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U.S. businesses, investors, and others with potential exposure in their supply chains to China’s Xinjiang Uighur Autonomous Region or facilities outside Xinjiang that use labor or goods from Xinjiang are being warned of the economic, legal, and reputational risks of being involved with entities that engage in human rights abuses, including forced labor in the manufacture of goods intended for international distribution.
In response to new security measures China has voted to impose on Hong Kong beginning July 1, the U.S. is restricting exports of defense items and dual-use goods and technologies to Hong Kong.
Continuing education for customs brokers, imports made with forced labor, and electronic filing of bonds are among the U.S. Customs and Border Protection regulations listed in the semiannual regulatory agendas of the departments of Homeland Security and the Treasury, which list the following regulations affecting international trade that could be issued within the next year.
The Interagency Labor Committee for Monitoring and Enforcement is seeking public comments by Aug. 15 on the procedures for submissions by the public of information with respect to potential failures by Canada or Mexico to implement their labor obligations under the USMCA.
The FTC is proposing to adopt a rule prohibiting marketers from including unqualified “Made in USA” claims on labels unless (1) final assembly or processing of the product occurs in the U.S., (2) all significant processing that goes into the product occurs in the U.S., and (3) all or virtually all ingredients or components of the product are made and sourced in the U.S.
The Trump administration does not appear likely to grant tariff exclusions for imports of goods needed to fight the COVID-19 pandemic, according to remarks by U.S. Trade Representative Robert Lighthizer at recent congressional hearings.
An extension for up to 12 months of specific exclusions from the Section 301 additional tariff on List 2 goods from China as well as all current exclusions from the additional tariff on List 4A goods from China is under consideration by USTR. Comments may be submitted between July 1 and July 30.
The Federal Trade Commission is proposing to repeal the mandatory care labeling requirements for apparel and certain textile piece goods. Interested parties will be able to submit input for a period of 60 days from the date of publication of the proposal in the Federal Register.
Recent comments by U.S. Trade Representative Robert Lighthizer that the U.S. will “seek a broader reset at the WTO” with respect to member countries’ tariff commitments suggest that more U.S. tariff increases, along with retaliatory measures by U.S. trading partners, could be on the horizon.
The U.S. is conducting or exploring negotiations on bilateral trade agreements with a number of trading partners. U.S. Trade Representative Robert Lighthizer provided the following updates on these talks in June 17 hearings before the Senate Finance and House Ways and Means committees.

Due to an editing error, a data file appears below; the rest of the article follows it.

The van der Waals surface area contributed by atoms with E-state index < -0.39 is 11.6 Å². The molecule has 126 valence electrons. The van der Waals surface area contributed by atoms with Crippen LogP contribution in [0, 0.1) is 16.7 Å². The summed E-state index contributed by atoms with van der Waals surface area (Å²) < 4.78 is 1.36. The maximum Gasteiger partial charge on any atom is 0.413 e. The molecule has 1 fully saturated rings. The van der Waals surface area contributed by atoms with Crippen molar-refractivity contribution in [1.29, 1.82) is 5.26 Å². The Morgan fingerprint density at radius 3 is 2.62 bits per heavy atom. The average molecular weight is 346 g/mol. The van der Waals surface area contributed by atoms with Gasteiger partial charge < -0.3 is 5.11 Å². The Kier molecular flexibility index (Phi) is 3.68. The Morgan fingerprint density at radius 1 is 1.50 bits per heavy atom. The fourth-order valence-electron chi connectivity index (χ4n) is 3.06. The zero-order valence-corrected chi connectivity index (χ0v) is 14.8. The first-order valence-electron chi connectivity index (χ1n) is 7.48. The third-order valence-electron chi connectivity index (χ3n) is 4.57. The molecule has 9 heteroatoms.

U.S. Trade Representative Robert Lighthizer said June 17 that the Trump administration may consider a change to a policy that has facilitated the expansion of e-commerce and yielded lower costs for many importers.
This report on the annual performance of DDTC’s “Blue Lantern” end-use monitoring program highlights the importance for defense exporters to maintain effective compliance procedures.
A group of 13 World Trade Organization members announced this week a number of trade policy-related steps they plan to take to “support an inclusive, sustainable, and resilient” global economic recovery from the COVID-19 pandemic.
The Department of Commerce’s Office of Textiles and Apparel reports that monthly imports of cotton, wool, manmade fiber, silk blend, and non-cotton vegetable fiber textile and apparel products totaled 4.01 billion square meter equivalents in April 2020, down 4.3 percent from March and 23.6 percent from April 2019.
The International Trade Commission has submitted to Congress its preliminary report on the petitions for duty suspensions and reductions that have been filed with the ITC under the revamped miscellaneous trade bill process.
The U.S. trade deficit in goods and services soared again in April, up 16.8 percent, as both imports and exports saw historic declines amid the COVID-19 pandemic.
Dozens of additional goods are being excluded from the Section 301 additional tariff (currently 7.5 percent) on List 4A goods from China. Importers of covered goods should act now to obtain refunds of Section 301 tariffs paid on such goods since Sept. 1, 2019.
Effective June 5, 33 new entities in China and elsewhere were added to the Bureau of Industry and Security’s Entity List, which lists entities restricted from receiving U.S. exports of goods controlled under the Export Administration Regulations.
U.S. Customs and Border Protection is proposing to modernize the custom broker regulations in 19 CFR 111 to professionalize the broker industry; formalize current practices, including those associated with the transfer of trade functions to CBP’s Centers of Excellence and Expertise; and adapt regulations to reflect technological advancements such as the creation and implementation of the Automated Commercial Environment.